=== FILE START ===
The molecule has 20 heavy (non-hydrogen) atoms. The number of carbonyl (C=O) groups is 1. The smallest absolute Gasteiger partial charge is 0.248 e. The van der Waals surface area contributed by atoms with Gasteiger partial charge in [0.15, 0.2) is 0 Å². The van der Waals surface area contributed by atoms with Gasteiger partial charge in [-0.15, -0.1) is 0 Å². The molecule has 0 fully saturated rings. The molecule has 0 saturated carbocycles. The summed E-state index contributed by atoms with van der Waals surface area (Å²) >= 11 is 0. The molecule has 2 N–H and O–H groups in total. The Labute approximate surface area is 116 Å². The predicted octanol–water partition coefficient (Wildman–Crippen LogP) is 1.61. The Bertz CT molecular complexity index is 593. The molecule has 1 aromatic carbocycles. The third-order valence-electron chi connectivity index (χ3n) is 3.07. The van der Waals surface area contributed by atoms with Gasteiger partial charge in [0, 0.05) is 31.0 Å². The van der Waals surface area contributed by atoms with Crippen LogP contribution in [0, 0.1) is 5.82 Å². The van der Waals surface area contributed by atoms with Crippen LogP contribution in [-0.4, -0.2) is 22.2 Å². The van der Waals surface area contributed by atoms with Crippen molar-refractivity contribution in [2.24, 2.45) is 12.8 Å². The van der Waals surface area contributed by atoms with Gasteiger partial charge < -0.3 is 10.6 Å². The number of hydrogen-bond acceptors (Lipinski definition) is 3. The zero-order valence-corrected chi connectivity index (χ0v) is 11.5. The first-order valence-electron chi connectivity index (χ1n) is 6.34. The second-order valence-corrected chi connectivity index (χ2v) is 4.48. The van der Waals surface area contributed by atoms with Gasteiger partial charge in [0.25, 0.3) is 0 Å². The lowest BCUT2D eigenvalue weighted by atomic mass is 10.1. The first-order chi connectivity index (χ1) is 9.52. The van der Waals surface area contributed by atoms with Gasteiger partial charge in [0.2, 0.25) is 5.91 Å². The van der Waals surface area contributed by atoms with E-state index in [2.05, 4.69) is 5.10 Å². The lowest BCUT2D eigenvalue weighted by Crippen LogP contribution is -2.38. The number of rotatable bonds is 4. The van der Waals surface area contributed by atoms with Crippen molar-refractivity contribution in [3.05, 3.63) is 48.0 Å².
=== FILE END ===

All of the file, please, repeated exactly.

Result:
The molecule has 20 heavy (non-hydrogen) atoms. The number of carbonyl (C=O) groups is 1. The smallest absolute Gasteiger partial charge is 0.248 e. The van der Waals surface area contributed by atoms with Gasteiger partial charge in [0.15, 0.2) is 0 Å². The van der Waals surface area contributed by atoms with Gasteiger partial charge in [-0.15, -0.1) is 0 Å². The molecule has 0 fully saturated rings. The molecule has 0 saturated carbocycles. The summed E-state index contributed by atoms with van der Waals surface area (Å²) >= 11 is 0. The molecule has 2 N–H and O–H groups in total. The Labute approximate surface area is 116 Å². The predicted octanol–water partition coefficient (Wildman–Crippen LogP) is 1.61. The Bertz CT molecular complexity index is 593. The molecule has 1 aromatic carbocycles. The third-order valence-electron chi connectivity index (χ3n) is 3.07. The van der Waals surface area contributed by atoms with Gasteiger partial charge in [0, 0.05) is 31.0 Å². The van der Waals surface area contributed by atoms with Crippen LogP contribution in [0, 0.1) is 5.82 Å². The van der Waals surface area contributed by atoms with Crippen LogP contribution in [-0.4, -0.2) is 22.2 Å². The van der Waals surface area contributed by atoms with Crippen molar-refractivity contribution in [2.24, 2.45) is 12.8 Å². The van der Waals surface area contributed by atoms with Gasteiger partial charge < -0.3 is 10.6 Å². The number of hydrogen-bond acceptors (Lipinski definition) is 3. The zero-order valence-corrected chi connectivity index (χ0v) is 11.5. The first-order valence-electron chi connectivity index (χ1n) is 6.34. The second-order valence-corrected chi connectivity index (χ2v) is 4.48. The van der Waals surface area contributed by atoms with Gasteiger partial charge in [0.25, 0.3) is 0 Å². The lowest BCUT2D eigenvalue weighted by atomic mass is 10.1. The first-order chi connectivity index (χ1) is 9.52. The van der Waals surface area contributed by atoms with Gasteiger partial charge in [0.2, 0.25) is 5.91 Å². The van der Waals surface area contributed by atoms with E-state index in [2.05, 4.69) is 5.10 Å². The lowest BCUT2D eigenvalue weighted by Crippen LogP contribution is -2.38. The number of rotatable bonds is 4. The van der Waals surface area contributed by atoms with Crippen molar-refractivity contribution in [3.05, 3.63) is 48.0 Å².